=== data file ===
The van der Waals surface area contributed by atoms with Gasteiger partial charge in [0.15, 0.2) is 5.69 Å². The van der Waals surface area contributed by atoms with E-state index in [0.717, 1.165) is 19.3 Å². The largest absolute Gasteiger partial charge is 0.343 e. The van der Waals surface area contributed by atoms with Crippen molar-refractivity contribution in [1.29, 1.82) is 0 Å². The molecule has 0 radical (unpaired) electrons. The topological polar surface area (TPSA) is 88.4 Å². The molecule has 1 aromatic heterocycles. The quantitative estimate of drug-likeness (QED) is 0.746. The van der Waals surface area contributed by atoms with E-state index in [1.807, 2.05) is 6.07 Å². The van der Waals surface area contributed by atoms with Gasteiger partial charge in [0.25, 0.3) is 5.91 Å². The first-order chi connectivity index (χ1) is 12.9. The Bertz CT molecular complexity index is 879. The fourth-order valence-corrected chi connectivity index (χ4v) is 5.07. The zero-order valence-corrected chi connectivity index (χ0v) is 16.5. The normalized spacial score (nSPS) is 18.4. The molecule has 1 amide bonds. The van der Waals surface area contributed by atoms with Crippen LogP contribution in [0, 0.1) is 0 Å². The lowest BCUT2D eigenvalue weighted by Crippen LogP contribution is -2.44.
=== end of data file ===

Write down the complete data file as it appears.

The van der Waals surface area contributed by atoms with Gasteiger partial charge in [0.15, 0.2) is 5.69 Å². The van der Waals surface area contributed by atoms with E-state index in [0.717, 1.165) is 19.3 Å². The largest absolute Gasteiger partial charge is 0.343 e. The van der Waals surface area contributed by atoms with Crippen molar-refractivity contribution in [1.29, 1.82) is 0 Å². The molecule has 0 radical (unpaired) electrons. The topological polar surface area (TPSA) is 88.4 Å². The molecule has 1 aromatic heterocycles. The quantitative estimate of drug-likeness (QED) is 0.746. The van der Waals surface area contributed by atoms with E-state index in [1.807, 2.05) is 6.07 Å². The van der Waals surface area contributed by atoms with Gasteiger partial charge in [0.25, 0.3) is 5.91 Å². The first-order chi connectivity index (χ1) is 12.9. The Bertz CT molecular complexity index is 879. The fourth-order valence-corrected chi connectivity index (χ4v) is 5.07. The zero-order valence-corrected chi connectivity index (χ0v) is 16.5. The normalized spacial score (nSPS) is 18.4. The molecule has 1 amide bonds. The van der Waals surface area contributed by atoms with Crippen LogP contribution in [0, 0.1) is 0 Å². The lowest BCUT2D eigenvalue weighted by Crippen LogP contribution is -2.44.